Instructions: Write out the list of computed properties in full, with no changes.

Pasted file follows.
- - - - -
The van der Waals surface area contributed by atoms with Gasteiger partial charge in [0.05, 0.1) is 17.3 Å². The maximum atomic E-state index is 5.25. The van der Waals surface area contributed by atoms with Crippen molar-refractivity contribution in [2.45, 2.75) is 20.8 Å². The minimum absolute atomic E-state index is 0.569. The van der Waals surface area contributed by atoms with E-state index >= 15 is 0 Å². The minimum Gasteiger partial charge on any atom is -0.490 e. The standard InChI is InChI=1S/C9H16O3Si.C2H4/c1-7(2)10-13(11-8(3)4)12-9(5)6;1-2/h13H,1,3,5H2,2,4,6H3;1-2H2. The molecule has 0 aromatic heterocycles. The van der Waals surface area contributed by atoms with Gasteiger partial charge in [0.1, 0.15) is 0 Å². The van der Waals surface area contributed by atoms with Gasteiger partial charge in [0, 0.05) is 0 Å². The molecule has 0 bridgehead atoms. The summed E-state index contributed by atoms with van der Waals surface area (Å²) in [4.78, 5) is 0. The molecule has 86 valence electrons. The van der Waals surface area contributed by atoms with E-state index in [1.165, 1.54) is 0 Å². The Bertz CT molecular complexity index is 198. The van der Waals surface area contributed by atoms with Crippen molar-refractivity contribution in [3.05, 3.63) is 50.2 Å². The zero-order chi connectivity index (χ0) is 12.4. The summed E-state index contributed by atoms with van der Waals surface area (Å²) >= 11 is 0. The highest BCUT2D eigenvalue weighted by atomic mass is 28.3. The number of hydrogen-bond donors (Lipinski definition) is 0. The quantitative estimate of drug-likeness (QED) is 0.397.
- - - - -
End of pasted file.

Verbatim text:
The van der Waals surface area contributed by atoms with Gasteiger partial charge in [0.05, 0.1) is 17.3 Å². The maximum atomic E-state index is 5.25. The van der Waals surface area contributed by atoms with Crippen molar-refractivity contribution in [2.45, 2.75) is 20.8 Å². The minimum absolute atomic E-state index is 0.569. The van der Waals surface area contributed by atoms with E-state index >= 15 is 0 Å². The minimum Gasteiger partial charge on any atom is -0.490 e. The standard InChI is InChI=1S/C9H16O3Si.C2H4/c1-7(2)10-13(11-8(3)4)12-9(5)6;1-2/h13H,1,3,5H2,2,4,6H3;1-2H2. The molecule has 0 aromatic heterocycles. The van der Waals surface area contributed by atoms with Gasteiger partial charge in [0.1, 0.15) is 0 Å². The van der Waals surface area contributed by atoms with Gasteiger partial charge in [0, 0.05) is 0 Å². The molecule has 0 bridgehead atoms. The summed E-state index contributed by atoms with van der Waals surface area (Å²) in [4.78, 5) is 0. The molecule has 86 valence electrons. The van der Waals surface area contributed by atoms with E-state index in [1.165, 1.54) is 0 Å². The Bertz CT molecular complexity index is 198. The van der Waals surface area contributed by atoms with Crippen molar-refractivity contribution in [3.05, 3.63) is 50.2 Å². The zero-order chi connectivity index (χ0) is 12.4. The summed E-state index contributed by atoms with van der Waals surface area (Å²) >= 11 is 0. The highest BCUT2D eigenvalue weighted by atomic mass is 28.3. The number of hydrogen-bond donors (Lipinski definition) is 0. The quantitative estimate of drug-likeness (QED) is 0.397.